13. Michael Brusco & Hans-Friedrich Köhn & Stephanie Stahl, 2008. "Heuristic Implementation of Dynamic Programming for Matrix Permutation Problems in Combinatorial Data Analysis," Psychometrika, Springer;The Psychometric Society, vol. 73(3), pages 503-522, September.
    14. Timothy K. M. Beatty & Ian A. Crawford, 2011. "How Demanding Is the Revealed Preference Approach to Demand?," American Economic Review, American Economic Association, vol. 101(6), pages 2782-2795, October.
    15. Efe A. Ok & Pietro Ortoleva & Gil Riella, 2015. "Revealed (P)Reference Theory," American Economic Review, American Economic Association, vol. 105(1), pages 299-321, January.
    16. Jose Apesteguia & Miguel A. Ballester & Rosa Ferrer, 2011. "On the Justice of Decision Rules," Review of Economic Studies, Oxford University Press, vol. 78(1), pages 1-16.
    17. Faruk Gul & Paulo Natenzon & Wolfgang Pesendorfer, 2014. "Random Choice as Behavioral Optimization," Econometrica, Econometric Society, vol. 82, pages 1873-1912, September.
    18. Martin Grötschel & Michael Jünger & Gerhard Reinelt, 1984. "A Cutting Plane Algorithm for the Linear Ordering Problem," Operations Research, INFORMS, vol. 32(6), pages 1195-1220, December.
    Full references (including those not matched with items on IDEAS)

    More about this item

    Keywords

    Rationality; Individual Welfare; Revealed Preference.;

    JEL classification:

    • D01 - Microeconomics - - General - - - Microeconomic Behavior: Underlying Principles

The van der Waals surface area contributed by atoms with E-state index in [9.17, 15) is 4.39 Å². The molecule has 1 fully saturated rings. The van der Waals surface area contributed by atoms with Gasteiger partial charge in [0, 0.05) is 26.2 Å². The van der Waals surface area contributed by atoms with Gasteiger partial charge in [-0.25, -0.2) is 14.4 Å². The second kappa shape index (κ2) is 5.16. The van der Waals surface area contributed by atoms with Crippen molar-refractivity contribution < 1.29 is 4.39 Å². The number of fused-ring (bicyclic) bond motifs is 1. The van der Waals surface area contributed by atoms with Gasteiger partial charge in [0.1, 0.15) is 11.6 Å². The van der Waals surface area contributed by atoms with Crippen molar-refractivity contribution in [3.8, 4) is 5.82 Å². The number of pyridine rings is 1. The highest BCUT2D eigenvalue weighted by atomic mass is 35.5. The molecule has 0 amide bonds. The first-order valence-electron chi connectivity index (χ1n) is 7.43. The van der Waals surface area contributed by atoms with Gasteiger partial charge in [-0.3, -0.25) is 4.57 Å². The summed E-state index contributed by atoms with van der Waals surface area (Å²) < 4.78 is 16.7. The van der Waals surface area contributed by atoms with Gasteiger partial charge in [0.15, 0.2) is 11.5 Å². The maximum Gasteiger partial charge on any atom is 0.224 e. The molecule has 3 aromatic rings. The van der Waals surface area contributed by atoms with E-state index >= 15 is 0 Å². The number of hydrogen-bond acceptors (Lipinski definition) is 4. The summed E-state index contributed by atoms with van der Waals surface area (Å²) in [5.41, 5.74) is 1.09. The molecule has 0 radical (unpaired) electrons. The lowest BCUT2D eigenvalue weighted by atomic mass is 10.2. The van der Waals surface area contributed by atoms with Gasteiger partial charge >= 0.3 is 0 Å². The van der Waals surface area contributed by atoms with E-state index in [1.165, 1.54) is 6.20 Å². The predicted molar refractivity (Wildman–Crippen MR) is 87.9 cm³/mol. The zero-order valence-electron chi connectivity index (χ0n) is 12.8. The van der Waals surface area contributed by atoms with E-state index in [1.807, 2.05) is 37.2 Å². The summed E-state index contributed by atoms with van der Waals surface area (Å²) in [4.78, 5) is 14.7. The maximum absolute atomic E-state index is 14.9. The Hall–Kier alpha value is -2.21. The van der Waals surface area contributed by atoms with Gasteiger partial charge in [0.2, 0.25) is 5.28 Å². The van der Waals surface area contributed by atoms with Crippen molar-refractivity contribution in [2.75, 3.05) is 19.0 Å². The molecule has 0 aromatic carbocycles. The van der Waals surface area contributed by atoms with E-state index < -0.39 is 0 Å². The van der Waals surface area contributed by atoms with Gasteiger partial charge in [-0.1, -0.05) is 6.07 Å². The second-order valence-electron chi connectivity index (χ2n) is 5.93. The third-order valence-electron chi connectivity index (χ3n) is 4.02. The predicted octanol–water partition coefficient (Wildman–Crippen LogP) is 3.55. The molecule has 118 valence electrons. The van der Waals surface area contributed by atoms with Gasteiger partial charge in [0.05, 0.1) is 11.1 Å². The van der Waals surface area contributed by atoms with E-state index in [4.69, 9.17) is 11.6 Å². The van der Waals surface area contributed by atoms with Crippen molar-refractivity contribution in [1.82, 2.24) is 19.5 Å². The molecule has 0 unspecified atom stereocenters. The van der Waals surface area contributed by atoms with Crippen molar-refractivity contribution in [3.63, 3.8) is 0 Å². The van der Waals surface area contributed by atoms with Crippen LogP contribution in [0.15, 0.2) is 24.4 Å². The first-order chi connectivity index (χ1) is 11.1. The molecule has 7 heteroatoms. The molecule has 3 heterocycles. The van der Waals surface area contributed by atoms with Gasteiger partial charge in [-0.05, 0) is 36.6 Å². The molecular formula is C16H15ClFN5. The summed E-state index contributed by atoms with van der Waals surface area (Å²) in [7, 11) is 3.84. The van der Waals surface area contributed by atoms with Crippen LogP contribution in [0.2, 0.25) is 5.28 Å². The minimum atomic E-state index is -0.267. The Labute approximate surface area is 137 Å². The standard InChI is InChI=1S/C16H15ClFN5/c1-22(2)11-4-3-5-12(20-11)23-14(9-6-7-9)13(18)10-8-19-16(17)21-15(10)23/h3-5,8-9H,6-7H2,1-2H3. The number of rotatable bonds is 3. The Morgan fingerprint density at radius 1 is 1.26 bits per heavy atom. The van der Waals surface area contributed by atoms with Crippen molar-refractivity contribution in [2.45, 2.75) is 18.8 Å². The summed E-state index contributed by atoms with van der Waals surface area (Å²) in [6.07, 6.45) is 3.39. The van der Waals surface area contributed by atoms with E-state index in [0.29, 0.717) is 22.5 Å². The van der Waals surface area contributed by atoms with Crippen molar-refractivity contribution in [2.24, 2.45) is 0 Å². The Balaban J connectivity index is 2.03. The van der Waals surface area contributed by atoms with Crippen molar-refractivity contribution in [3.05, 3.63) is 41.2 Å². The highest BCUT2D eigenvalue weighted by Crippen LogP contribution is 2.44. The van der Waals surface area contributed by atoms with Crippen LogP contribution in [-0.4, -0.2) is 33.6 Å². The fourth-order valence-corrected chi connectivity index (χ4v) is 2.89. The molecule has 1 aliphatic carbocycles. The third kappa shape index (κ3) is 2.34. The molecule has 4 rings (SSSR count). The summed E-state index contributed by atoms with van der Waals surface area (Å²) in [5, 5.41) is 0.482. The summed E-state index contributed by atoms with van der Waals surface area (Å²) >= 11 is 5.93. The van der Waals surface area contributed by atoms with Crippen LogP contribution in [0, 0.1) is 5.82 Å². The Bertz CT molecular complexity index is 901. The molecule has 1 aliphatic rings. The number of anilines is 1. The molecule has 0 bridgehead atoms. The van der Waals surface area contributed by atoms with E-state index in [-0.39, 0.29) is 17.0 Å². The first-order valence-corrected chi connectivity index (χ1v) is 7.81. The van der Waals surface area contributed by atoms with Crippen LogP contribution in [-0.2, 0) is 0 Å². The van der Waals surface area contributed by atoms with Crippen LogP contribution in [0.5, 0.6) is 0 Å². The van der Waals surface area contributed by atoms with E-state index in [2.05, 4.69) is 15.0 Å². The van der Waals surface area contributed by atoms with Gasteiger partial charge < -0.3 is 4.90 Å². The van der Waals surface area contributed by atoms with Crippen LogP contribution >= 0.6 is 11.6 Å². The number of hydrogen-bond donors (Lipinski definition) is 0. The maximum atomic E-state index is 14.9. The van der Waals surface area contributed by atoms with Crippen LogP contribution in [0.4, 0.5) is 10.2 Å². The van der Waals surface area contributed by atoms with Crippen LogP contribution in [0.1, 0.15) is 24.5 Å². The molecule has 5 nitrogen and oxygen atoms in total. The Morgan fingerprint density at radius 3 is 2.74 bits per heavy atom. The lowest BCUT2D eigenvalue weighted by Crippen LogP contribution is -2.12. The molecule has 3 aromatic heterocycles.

• D60 - Microeconomics - - Welfare Economics - - - General

    NEP fields

    This paper has been announced in the following NEP Reports:

    Statistics

    Access and download statistics

    Corrections

    All material on this site has been provided by the respective publishers and authors. You can help correct errors and omissions. When requesting a correction, please mention this item's handle: RePEc:upf:upfgen:1220. See general information about how to correct material in RePEc.

    For technical questions regarding this item, or to correct its authors, title, abstract, bibliographic or download information, contact: (). General contact details of provider: http://www.econ.upf.edu/ .

    If you have authored this item and are not yet registered with RePEc, we encourage you to do it here. This allows to link your profile to this item. It also allows you to accept potential citations to this item that we are uncertain about.

    If CitEc recognized a reference but did not link an item in RePEc to it, you can help with this form .

    If you know of missing items citing this one, you can help us creating those links by adding the relevant references in the same way as above, for each refering item. If you are a registered author of this item, you may also want to check the "citations" tab in your RePEc Author Service profile, as there may be some citations waiting for confirmation.

    Please note that corrections may take a couple of weeks to filter through the various RePEc services.

    IDEAS is a RePEc service hosted by the Research Division of the Federal Reserve Bank of St. Louis . RePEc uses bibliographic data supplied by the respective publishers.